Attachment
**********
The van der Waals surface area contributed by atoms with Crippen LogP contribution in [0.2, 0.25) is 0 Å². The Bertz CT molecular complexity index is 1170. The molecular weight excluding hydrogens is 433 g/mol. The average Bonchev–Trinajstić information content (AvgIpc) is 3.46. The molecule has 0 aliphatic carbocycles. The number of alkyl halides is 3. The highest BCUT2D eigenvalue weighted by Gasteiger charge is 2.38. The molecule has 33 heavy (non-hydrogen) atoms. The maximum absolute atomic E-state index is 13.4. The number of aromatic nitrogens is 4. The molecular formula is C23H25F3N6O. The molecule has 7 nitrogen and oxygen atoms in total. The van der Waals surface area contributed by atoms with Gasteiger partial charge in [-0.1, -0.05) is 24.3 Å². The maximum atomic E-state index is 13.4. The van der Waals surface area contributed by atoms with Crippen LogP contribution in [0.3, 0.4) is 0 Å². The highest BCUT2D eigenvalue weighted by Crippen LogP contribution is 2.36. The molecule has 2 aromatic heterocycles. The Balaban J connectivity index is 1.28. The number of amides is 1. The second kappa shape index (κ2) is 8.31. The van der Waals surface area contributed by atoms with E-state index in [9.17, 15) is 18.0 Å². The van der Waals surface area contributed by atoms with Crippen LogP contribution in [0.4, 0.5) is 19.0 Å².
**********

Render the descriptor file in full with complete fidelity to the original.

The van der Waals surface area contributed by atoms with Crippen LogP contribution in [0.2, 0.25) is 0 Å². The Bertz CT molecular complexity index is 1170. The molecular weight excluding hydrogens is 433 g/mol. The average Bonchev–Trinajstić information content (AvgIpc) is 3.46. The molecule has 0 aliphatic carbocycles. The number of alkyl halides is 3. The highest BCUT2D eigenvalue weighted by Gasteiger charge is 2.38. The molecule has 33 heavy (non-hydrogen) atoms. The maximum absolute atomic E-state index is 13.4. The number of aromatic nitrogens is 4. The molecular formula is C23H25F3N6O. The molecule has 7 nitrogen and oxygen atoms in total. The van der Waals surface area contributed by atoms with Gasteiger partial charge in [-0.1, -0.05) is 24.3 Å². The maximum atomic E-state index is 13.4. The van der Waals surface area contributed by atoms with Crippen LogP contribution in [0.3, 0.4) is 0 Å². The highest BCUT2D eigenvalue weighted by Crippen LogP contribution is 2.36. The molecule has 2 aromatic heterocycles. The Balaban J connectivity index is 1.28. The number of amides is 1. The second kappa shape index (κ2) is 8.31. The van der Waals surface area contributed by atoms with E-state index in [9.17, 15) is 18.0 Å². The van der Waals surface area contributed by atoms with Crippen LogP contribution in [0.4, 0.5) is 19.0 Å².